Guler J.L.,University of Washington |
Guler J.L.,University of Virginia |
Freeman D.L.,University of Washington |
Ahyong V.,Howard Hughes Medical Institute |
And 7 more authors.
PLoS Pathogens | Year: 2013
Malaria drug resistance contributes to up to a million annual deaths. Judicious deployment of new antimalarials and vaccines could benefit from an understanding of early molecular events that promote the evolution of parasites. Continuous in vitro challenge of Plasmodium falciparum parasites with a novel dihydroorotate dehydrogenase (DHODH) inhibitor reproducibly selected for resistant parasites. Genome-wide analysis of independently-derived resistant clones revealed a two-step strategy to evolutionary success. Some haploid blood-stage parasites first survive antimalarial pressure through fortuitous DNA duplications that always included the DHODH gene. Independently-selected parasites had different sized amplification units but they were always flanked by distant A/T tracks. Higher level amplification and resistance was attained using a second, more efficient and more accurate, mechanism for head-to-tail expansion of the founder unit. This second homology-based process could faithfully tune DNA copy numbers in either direction, always retaining the unique DNA amplification sequence from the original A/T-mediated duplication for that parasite line. Pseudo-polyploidy at relevant genomic loci sets the stage for gaining additional mutations at the locus of interest. Overall, we reveal a population-based genomic strategy for mutagenesis that operates in human stages of P. falciparum to efficiently yield resistance-causing genetic changes at the correct locus in a successful parasite. Importantly, these founding events arise with precision; no other new amplifications are seen in the resistant haploid blood stage parasite. This minimizes the need for meiotic genetic cleansing that can only occur in sexual stage development of the parasite in mosquitoes. © 2013 Guler et al. Source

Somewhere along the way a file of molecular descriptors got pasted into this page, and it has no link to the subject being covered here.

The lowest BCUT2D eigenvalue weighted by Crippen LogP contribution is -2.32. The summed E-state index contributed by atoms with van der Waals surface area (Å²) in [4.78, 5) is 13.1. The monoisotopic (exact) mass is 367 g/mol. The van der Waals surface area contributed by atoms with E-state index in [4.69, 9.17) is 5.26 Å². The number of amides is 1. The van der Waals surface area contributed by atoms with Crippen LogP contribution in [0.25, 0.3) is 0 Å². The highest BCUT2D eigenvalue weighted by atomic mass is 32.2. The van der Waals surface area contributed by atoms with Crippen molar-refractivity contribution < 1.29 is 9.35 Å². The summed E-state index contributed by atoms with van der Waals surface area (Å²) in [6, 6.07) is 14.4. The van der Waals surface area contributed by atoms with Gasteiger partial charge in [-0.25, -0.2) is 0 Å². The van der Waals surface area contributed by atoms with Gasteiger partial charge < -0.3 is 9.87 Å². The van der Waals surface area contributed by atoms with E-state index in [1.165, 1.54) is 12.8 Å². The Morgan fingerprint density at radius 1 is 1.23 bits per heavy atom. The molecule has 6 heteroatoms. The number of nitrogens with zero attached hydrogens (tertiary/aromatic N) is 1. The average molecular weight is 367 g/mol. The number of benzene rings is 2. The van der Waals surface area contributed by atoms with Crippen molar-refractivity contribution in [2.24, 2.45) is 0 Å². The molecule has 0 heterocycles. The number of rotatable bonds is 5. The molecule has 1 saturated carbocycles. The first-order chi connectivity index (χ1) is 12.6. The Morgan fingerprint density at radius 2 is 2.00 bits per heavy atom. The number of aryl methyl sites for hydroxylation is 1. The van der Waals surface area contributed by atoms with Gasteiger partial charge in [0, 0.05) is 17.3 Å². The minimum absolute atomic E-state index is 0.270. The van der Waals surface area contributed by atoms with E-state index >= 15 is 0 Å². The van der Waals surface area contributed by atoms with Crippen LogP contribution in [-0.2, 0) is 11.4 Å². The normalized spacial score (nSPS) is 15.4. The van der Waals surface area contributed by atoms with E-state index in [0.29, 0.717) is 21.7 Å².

Agency: Department of Health and Human Services | Branch: | Program: SBIR | Phase: Phase II | Award Amount: 436.88K | Year: 2007
DESCRIPTION (provided by applicant): Obesity affects millions of people in the U.S. and worldwide, and this disease has enormous health and economic consequences for our society. Existing treatments show limited efficacy, can possess troubling side effects, and often require long-term therapy. Discovery of a new treatment for obesity would have a very considerable scientific and commercial value. One approach to pharmacotherapy for appetite suppression is the development of 5-HT2C receptor agonists, which was the focus of our Phase One work. In Phase Two, we propose to optimize and further develop these leads through a Structure-Activity Relationship (SAR) program of synthesis and biological evaluation. From this project we specifically aim to discover one or more indole analogs showing efficacy in our animal model for appetite suppression that is equal to or better than approved medications. Such leads will also display favorable drug-like properties. The long-term goal of this project is to discover a new, improved pharmaceutical agent for treatment of obesity that can be licensed and developed for ultimate market approval. 7. Project Narrative Obesity is a serious health problem in the Unites States, and the existing drugs to help people lose weight are often not effective and have side effects. We are carrying out research to discover and develop a new drug for obesity. If we are successful, doctors will have another option to help obese people with their weight problem.
Agency: Department of Health and Human Services | Branch: | Program: SBIR | Phase: Phase I | Award Amount: 130.50K | Year: 2008